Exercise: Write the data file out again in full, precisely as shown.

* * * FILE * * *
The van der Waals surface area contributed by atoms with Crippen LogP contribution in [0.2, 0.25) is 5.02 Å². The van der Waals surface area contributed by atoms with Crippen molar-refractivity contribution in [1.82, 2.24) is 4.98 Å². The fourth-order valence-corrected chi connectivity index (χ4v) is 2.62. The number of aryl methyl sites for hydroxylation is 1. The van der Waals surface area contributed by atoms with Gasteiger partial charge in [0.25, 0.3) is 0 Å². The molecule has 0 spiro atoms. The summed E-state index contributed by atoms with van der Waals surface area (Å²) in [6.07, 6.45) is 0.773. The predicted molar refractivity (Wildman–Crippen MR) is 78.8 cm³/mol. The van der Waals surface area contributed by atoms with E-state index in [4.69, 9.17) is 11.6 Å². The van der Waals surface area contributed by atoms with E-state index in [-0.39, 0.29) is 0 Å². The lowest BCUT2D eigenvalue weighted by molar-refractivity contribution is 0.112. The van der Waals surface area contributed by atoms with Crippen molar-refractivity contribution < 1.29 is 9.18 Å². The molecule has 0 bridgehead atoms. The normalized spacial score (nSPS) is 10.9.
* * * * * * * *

The van der Waals surface area contributed by atoms with Crippen LogP contribution in [0.2, 0.25) is 5.02 Å². The van der Waals surface area contributed by atoms with Crippen molar-refractivity contribution in [1.82, 2.24) is 4.98 Å². The fourth-order valence-corrected chi connectivity index (χ4v) is 2.62. The number of aryl methyl sites for hydroxylation is 1. The van der Waals surface area contributed by atoms with Gasteiger partial charge in [0.25, 0.3) is 0 Å². The molecule has 0 spiro atoms. The summed E-state index contributed by atoms with van der Waals surface area (Å²) in [6.07, 6.45) is 0.773. The predicted molar refractivity (Wildman–Crippen MR) is 78.8 cm³/mol. The van der Waals surface area contributed by atoms with E-state index in [4.69, 9.17) is 11.6 Å². The van der Waals surface area contributed by atoms with E-state index in [-0.39, 0.29) is 0 Å². The lowest BCUT2D eigenvalue weighted by molar-refractivity contribution is 0.112. The van der Waals surface area contributed by atoms with Crippen molar-refractivity contribution < 1.29 is 9.18 Å². The molecule has 0 bridgehead atoms. The normalized spacial score (nSPS) is 10.9.